Nothing about her long career as an actress. Just the leg. Which can either be taken as evidence of a sexist media refusing to take a strong woman seriously, or evidence that Jolie has only herself to blame.
Personally, I'd plump for the latter. When she posed at the Academy Awards ceremony in a dress slashed up to her waist, long leg protruding like a small attention-seeking child playing peek-a-boo behind the curtains, Jolie knew exactly what she was doing. Forget the winners of the Best Adapted Screenplay award, which the Salt star was allegedly on stage to hand out. Instead, the night was going to be about her, preferably to such an extent that no one would be talking about anything else.
It was bad manners as much as anything else; but for her part, it was also job done. Jolie's thigh immediately started trending on Twitter. Messages even started appearing from a bogus account set up in the name of her right leg, though not even the team at The Frontline would surely have been fooled by that one. For a while, even those famous lips were overshadowed, with some calculating that Jolie's leg may have become the biggest internet meme ever, a meme being a concept or idea which takes on a life of its own as it is repeated and referenced and parodied across popular culture.
Now, there's nothing wrong with women using their sexuality to build a career, or win attention. It's part of the armoury, and it's denying human nature to say otherwise. If men could get what they wanted from other men by showing a bit of leg, they'd do it, too. But there's a time and a place for everything, and Jolie's stunt just seemed a bit, well, desperate. Would it really have killed her, for just one night, to take a back seat and allow the spotlight to be trained on someone else?
Joan Rivers skewered Jolie with all the scathing forensic wit that only a 70-something Jewish New York comedienne can be relied upon to summon at will, exposing the star for demystifying her own persona by posing in such an obviously artificial way. It was the sort of pose that could only be adopted, Rivers pointed out, by a woman who practised it first in front of a mirror, adding: "Have you ever seen anybody stand with their hand on a hip with a leg thrown out to open an envelope?"
We have now.
Self-styled "tough old bitch" Rivers certainly couldn't have picked a better target. Jolie is typical of a certain type of modern-day female celebrity who thinks she can have it all -- fame, sexiness, motherhood, career, respect -- entirely on her own terms, without having to make any choices or compromises. I may be biased because I never understood her appeal. As an actress, she's so self-contained, so closed and buttoned-up, that it sometimes seems as if she is interacting with nothing else on screen except her own image.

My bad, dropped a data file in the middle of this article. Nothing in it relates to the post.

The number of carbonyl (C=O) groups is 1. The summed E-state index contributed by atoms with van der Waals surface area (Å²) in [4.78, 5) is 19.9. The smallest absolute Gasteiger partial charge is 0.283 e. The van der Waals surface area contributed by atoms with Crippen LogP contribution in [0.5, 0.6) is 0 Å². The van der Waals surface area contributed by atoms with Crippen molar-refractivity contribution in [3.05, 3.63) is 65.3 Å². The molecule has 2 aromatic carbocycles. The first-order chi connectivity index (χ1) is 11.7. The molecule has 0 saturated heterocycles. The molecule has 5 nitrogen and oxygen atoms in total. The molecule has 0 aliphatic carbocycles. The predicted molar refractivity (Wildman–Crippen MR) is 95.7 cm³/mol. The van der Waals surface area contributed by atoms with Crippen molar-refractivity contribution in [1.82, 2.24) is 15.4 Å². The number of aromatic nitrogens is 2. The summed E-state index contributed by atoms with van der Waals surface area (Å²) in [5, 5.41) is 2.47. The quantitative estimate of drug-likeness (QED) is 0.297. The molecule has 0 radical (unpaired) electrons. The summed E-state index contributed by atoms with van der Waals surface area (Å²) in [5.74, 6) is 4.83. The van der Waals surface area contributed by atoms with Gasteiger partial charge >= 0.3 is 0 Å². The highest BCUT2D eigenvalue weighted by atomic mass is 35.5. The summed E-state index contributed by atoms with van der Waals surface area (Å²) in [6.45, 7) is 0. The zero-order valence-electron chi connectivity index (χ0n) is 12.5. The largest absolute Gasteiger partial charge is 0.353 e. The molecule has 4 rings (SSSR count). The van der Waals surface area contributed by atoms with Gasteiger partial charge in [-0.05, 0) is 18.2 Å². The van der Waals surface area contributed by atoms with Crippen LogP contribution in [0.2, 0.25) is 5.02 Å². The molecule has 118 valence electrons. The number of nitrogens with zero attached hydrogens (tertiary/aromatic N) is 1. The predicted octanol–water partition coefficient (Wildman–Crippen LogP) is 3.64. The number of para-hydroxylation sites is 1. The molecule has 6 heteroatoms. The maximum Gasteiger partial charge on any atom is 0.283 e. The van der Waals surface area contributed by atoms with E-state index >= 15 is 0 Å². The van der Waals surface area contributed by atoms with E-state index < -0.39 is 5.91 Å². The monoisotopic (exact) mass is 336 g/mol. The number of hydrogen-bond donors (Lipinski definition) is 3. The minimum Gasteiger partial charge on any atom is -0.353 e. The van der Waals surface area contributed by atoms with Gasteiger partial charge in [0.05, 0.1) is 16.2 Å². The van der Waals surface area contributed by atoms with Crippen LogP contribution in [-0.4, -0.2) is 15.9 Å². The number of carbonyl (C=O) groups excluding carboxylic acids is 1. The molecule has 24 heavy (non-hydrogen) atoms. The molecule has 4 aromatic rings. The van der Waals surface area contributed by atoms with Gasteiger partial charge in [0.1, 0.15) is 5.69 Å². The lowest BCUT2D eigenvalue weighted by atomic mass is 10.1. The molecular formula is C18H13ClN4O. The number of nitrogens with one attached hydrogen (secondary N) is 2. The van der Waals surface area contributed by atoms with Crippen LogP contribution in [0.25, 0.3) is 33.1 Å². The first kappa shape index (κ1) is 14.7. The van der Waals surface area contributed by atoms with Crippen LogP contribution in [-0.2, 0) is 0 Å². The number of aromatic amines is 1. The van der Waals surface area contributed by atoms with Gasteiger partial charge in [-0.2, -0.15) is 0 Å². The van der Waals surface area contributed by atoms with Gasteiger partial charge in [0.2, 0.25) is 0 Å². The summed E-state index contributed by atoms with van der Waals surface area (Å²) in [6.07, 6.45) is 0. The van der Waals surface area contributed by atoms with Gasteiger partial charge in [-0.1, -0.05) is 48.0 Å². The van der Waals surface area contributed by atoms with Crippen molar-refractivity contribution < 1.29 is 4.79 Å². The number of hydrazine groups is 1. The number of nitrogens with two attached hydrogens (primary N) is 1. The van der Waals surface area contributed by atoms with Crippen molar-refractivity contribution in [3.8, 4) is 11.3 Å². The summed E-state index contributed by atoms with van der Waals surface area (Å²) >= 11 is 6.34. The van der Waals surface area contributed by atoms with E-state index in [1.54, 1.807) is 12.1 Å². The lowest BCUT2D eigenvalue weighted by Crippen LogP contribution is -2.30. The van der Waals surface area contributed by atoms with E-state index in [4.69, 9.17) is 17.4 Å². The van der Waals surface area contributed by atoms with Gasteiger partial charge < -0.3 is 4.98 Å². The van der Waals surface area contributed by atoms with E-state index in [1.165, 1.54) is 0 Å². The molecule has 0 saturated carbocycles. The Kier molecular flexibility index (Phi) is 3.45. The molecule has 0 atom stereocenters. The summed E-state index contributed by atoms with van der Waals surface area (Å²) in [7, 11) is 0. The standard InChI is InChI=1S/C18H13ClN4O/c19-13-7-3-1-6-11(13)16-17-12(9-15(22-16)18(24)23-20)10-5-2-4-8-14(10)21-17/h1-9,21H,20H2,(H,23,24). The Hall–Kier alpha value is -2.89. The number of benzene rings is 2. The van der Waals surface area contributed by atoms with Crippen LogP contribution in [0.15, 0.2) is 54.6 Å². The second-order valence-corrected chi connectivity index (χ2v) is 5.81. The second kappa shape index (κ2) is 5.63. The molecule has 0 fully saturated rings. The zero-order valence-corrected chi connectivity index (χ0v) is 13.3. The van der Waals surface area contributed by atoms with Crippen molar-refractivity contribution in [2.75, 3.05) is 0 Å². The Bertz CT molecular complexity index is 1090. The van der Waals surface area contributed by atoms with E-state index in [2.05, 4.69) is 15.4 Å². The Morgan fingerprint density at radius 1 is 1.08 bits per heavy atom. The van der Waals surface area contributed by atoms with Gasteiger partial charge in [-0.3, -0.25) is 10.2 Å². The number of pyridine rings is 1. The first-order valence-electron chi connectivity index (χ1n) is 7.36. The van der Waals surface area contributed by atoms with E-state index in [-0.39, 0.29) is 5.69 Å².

Jolie's reported reaction to being mocked about her pose was typical in that respect. "Who is that guy?" she was quoted in the Chicago Sun-Times as saying after Descendants co-writer Jim Rash mimicked her pose on stage.
Who is that guy? Er, that would be the guy to whom you just handed the Oscar for Best Adapted Screenplay, Angie. That she has admitted having problems relating emotionally to other people as a teenager suddenly makes more sense.
Jolie deserves credit for, as Joan Rivers said, turning herself around from the wild child
who kissed her own brother on the red carpet, prompting some unsavoury speculation, to now taking her place firmly in Hollywood royalty. Last year, she wrote and directed her first feature film, In The Land Of Blood And Honey, about the Bosnian war.
Why then come along and fatally undermine all her efforts to be taken seriously as an artist by engaging in such pointlessly ridiculous games? No male actor would do it. More to the point, most female actresses wouldn't do it once they had reached the same pinnacle in their careers. There's no point blaming a sexist society for refusing to give respect to female artists when they practically encourage others to reduce them to sex objects.
Of course, there were still commentators prepared to complain that Jolie was being given an unfairly hard time last week. Shgari Gradon, a Canadian women's rights advocate, criticised the media for commenting so publicly on Jolie's weight; others said the suggestion that she needed to put some meat on those now more famous than ever bones -- especially when the camera famously adds extra pounds, making one wonder just how thin Jolie really is -- added up to a kind of bullying every bit as harmful as negative remarks made towards fat women.
They have a valid point. Since when did it become so awful to call someone fat, but perfectly acceptable to tell them they're too thin? The pressure put on female guests at the Academy Awards to get it right, knowing those Best and Worst Dressed lists are being drawn up the moment they arrive, is absurd too; George Clooney simply puts on a tux and he's good to go. But that's not what happened last week.
If Jolie had been minding her own business, then fine, she would have deserved privacy in return. But she wasn't. She was deliberately, provocatively putting herself before the world's watching eye, saying: look at my body. Millions did just that. Some decided to comment negatively on it afterwards. That may not be hugely admirable, but Jolie invited the debate. No one was talking about Meryl Streep's body, or Cameron Diaz's, or Glenn Close's, all of whom looked stunning without making a meal of it.
They're talking about Angelina's body because that's what she wanted them to talk about. If they're not talking about it in the way that she hoped, that was the risk she took, and she certainly wasn't doing women any favours by taking it. If Angelina Jolie can be this manifestly insecure, after all, despite being married to Brad Pitt and having more money and awards of her own than most of her female contemporaries put together, what does that say about the rest of us?